While Bach held the position of director of the chapel of Prince Leopold of Anhalt-Kothen, which he assumed about the year 1720, he went to Hamburg on a pilgrimage to see old Reinke, then nearly a centenarian, whose fame as an organist was national, and had long been the object of Bach’s enthusiasm. The aged man listened while his youthful rival improvised on the old choral, “Upon the Rivers of Babylon.” He shed tears of joy while he tenderly embraced Bach, and said: “I did think that this art would die with me; but I see that you will keep it alive.”
Our musician rapidly became known far and wide throughout the musical centres of Germany as a learned and recondite composer, as a brilliant improviser, and as an organist beyond rivalry. Yet it was in these last two capacities that his reputation among his contemporaries was the most marked. It was left to a succeeding generation to fully enlighten the world in regard to his creative powers as a musical thinker.
Though Bach’s life was mostly spent at Weimar and Leipsic, he was at successive periods chapel-master and concert-director at several of the German courts, which aspired to shape public taste in matters of musical culture and enthusiasm. But he was by nature singularly retiring and unobtrusive, and he recoiled from several brilliant offers which would have brought him too much in contact with the gay world of fashion, apparently dreading any diversion from a severe and exclusive art-life; for within these limits all his hopes, energies, and wishes were focalized. Yet he was not without that keen spirit of rivalry, that love of combat, which seems to be native to spirits of the more robust and energetic type.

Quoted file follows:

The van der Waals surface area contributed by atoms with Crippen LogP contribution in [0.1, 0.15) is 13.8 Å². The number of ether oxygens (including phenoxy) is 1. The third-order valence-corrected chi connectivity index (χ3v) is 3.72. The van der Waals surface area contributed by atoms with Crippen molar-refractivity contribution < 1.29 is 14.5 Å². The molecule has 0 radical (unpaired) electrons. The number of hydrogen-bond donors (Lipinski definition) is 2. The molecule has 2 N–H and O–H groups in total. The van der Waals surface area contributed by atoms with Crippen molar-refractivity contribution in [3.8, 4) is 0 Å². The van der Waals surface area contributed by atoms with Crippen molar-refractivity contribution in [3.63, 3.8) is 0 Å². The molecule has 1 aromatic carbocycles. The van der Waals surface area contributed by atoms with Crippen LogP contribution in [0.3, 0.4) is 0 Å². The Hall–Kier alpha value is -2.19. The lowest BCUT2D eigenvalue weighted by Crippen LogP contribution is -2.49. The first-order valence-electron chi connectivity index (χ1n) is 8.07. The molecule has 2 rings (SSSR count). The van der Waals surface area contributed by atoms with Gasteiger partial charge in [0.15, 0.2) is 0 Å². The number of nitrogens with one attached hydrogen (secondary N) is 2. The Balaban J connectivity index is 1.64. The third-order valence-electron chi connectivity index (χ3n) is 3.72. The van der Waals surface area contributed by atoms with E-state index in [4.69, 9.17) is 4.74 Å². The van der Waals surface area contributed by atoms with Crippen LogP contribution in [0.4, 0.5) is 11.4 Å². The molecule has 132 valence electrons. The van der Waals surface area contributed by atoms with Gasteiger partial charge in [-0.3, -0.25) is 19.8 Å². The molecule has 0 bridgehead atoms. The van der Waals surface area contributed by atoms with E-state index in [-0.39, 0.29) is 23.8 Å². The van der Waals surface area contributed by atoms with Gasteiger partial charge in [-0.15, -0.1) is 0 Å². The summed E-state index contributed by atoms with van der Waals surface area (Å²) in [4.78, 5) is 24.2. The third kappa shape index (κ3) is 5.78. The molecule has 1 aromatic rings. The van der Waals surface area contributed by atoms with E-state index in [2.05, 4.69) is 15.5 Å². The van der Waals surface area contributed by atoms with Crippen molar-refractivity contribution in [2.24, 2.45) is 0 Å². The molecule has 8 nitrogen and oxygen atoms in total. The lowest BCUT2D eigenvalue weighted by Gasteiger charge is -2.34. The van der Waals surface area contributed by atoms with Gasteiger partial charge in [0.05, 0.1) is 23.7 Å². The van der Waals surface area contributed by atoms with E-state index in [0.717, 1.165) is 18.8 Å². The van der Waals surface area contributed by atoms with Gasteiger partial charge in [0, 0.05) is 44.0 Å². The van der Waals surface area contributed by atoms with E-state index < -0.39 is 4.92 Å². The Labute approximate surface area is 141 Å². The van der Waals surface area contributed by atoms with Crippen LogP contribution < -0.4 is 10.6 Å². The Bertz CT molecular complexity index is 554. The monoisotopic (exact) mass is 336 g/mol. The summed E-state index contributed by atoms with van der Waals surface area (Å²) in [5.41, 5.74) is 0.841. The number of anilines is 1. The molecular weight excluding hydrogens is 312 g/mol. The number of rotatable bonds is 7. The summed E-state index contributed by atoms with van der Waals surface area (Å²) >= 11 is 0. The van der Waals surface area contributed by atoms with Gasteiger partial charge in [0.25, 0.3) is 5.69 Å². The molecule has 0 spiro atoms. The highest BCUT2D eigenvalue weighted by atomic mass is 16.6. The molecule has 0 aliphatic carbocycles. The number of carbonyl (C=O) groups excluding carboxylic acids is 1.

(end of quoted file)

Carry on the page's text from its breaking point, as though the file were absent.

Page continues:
In the days of the old Minnesingers, tournaments of music shared the public taste with tournaments of arms. In Bach’s time these public competitions were still in vogue. One of these was held by Augustus II., Elector of Saxony and King of Poland, one of the most munificent art-patrons of Europe, but best known to fame from his intimate part in the wars of Charles XII. of Sweden and Peter the Great of Russia. Here Bach’s principal rival was a French virtuoso, Marchand, who, an exile from Paris, had delighted the king by the lightness and brilliancy of his execution. They were both to improvise on the same theme. Marchand heard Bach’s performance, and signalized his own inferiority by declining to play, and secretly leaving the city of Dresden. Augustus sent Bach a hundred louis d’or, but this splendid douceur never reached him, as it was appropriated by one of the court officials.
In Bach’s half-century of a studious musical life there is but little of stirring incident to record. The significance of his career was interior, not exterior. Twice married, and the father of twenty children, his income was always small even for that age. Yet, by frugality, the simple wants of himself and his family never overstepped the limit of supply; for he seems to have been happily mated with wives who sympathized with his exclusive devotion to art, and united with this the virtues of old-fashioned German thrift.